The current electronic poll pads used at voting precincts and in the Barton County Clerk’s Office have reached the end of their life span, County Clerk Donna Zimmerman told the County Commission Monday morning.
So, the County Commission approved the purchase of new pads, as well as other related election equipment, totalling $95,915.
Omaha, Neb.-based Election Systems and Software has a poll pad product that integrates with the ES&S electronic voting equipment and ES&S ELection Voter Information System (ELVIS) voter registration database. Fifteen additional ExpressVote ballot marking devices are also quoted.
“The additional equipment should help to expedite lines of voters on election day,” Zimmerman said. The cost for all equipment includes installation, training and a one-year warranty.
It is possible the cost could qualify for to American Rescue Plan Act funds, she said.
The American Rescue Plan Act of 2021, also called the COVID-19 Stimulus Package or American Rescue Plan, is a $1.9 trillion economic stimulus bill passed by Congress and signed into law by President Joe Biden on March 11 to speed up the recovery from the economic and health effects of the COVID-19 pandemic and the ongoing recession. Since this will allow for better distancing at the polling places, the purchase may be eligible.
These pads replace ones purchased from Knowink Innovating Election Systems of St. Louis, Mo., in June 2016. The county purchased an additional one in August 2018.
Then, in October 2020, Strengthening People and Revitalizing Kansas funding from the state was tapped to purchase two more, but Zimmerman said she was not informed then that these pads were soon to be obsolete.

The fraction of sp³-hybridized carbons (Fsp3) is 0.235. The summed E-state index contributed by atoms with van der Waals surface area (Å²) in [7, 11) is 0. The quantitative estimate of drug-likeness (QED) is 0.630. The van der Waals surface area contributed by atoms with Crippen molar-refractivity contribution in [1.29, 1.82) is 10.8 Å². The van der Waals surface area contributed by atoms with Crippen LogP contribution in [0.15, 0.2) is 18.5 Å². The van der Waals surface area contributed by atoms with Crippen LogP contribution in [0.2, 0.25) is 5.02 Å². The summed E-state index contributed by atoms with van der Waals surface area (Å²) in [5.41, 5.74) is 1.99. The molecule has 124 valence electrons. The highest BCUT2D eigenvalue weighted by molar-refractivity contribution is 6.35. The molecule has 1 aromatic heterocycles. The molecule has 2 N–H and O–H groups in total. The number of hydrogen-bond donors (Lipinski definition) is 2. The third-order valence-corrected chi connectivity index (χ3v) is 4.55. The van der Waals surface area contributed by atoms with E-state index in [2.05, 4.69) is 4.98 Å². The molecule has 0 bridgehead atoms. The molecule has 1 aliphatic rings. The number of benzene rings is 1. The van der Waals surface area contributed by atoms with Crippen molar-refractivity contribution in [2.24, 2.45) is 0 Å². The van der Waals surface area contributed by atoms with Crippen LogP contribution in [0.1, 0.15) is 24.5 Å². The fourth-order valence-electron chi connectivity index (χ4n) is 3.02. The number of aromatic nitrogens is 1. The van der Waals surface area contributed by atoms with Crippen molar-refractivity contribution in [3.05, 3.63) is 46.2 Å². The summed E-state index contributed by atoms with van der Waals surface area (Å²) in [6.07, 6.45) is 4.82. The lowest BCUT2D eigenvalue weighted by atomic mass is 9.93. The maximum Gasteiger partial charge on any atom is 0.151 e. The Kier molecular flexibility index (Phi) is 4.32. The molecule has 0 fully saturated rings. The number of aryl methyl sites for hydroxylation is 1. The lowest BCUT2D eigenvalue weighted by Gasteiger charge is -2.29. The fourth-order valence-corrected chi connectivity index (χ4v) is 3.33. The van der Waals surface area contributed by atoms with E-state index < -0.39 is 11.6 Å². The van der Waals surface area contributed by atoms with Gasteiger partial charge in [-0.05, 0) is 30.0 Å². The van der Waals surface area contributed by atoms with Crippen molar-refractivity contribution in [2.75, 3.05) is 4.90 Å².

Poll pads take the place of paper poll books. But, are not to be confused with electronic voting machines and have nothing to do with casting ballots.
Barton County Commission meeting at a glance
Hear is a quick look at what the Barton County Commission did Monday morning:
• Approved the purchase of voting equipment.
• Adopted a National Crime Victims’ Rights Week proclamation.
The County Attorney’s Office requested the proclamation. The week has been selected to “reaffirm the county’s commitment to respect and enforce victims’ rights and address their needs during Crime Victims’ Rights Week and throughout the year,” said victim advocate Camila Komarek.
• Approved the Central Kansas Community Corrections fiscal year 2022 Comprehensive Plan.
The Kansas Department of Corrections requires submitting a Comprehensive Plan (grant application) each year. This requires the review and approval of the Barton County Commissioners, as the administrative county for the 20th Judicial District. The plan includes a funding request of $510,344.14 for program operations and $55,350 for behavioral health, said CKCC Director Amy Boxberger.
• Approved the 2022 20th Judicial District Juvenile Services budget.
The Juvenile Services Department requested approval of the 2022 Fiscal Budget as prepared by JJA Director Marissa Woodmansee. The budget has been prepared based on figures provided by the Kansas Department of Corrections - Juvenile Services. The budget includes $635,847.82 for Juvenile Services, $160,391.19 for evidence-based programs and $128,313.00 in reinvestment funds, Woodmansee said.
• Heard a COVID-19 update from County Health Officer Karen Winkelman.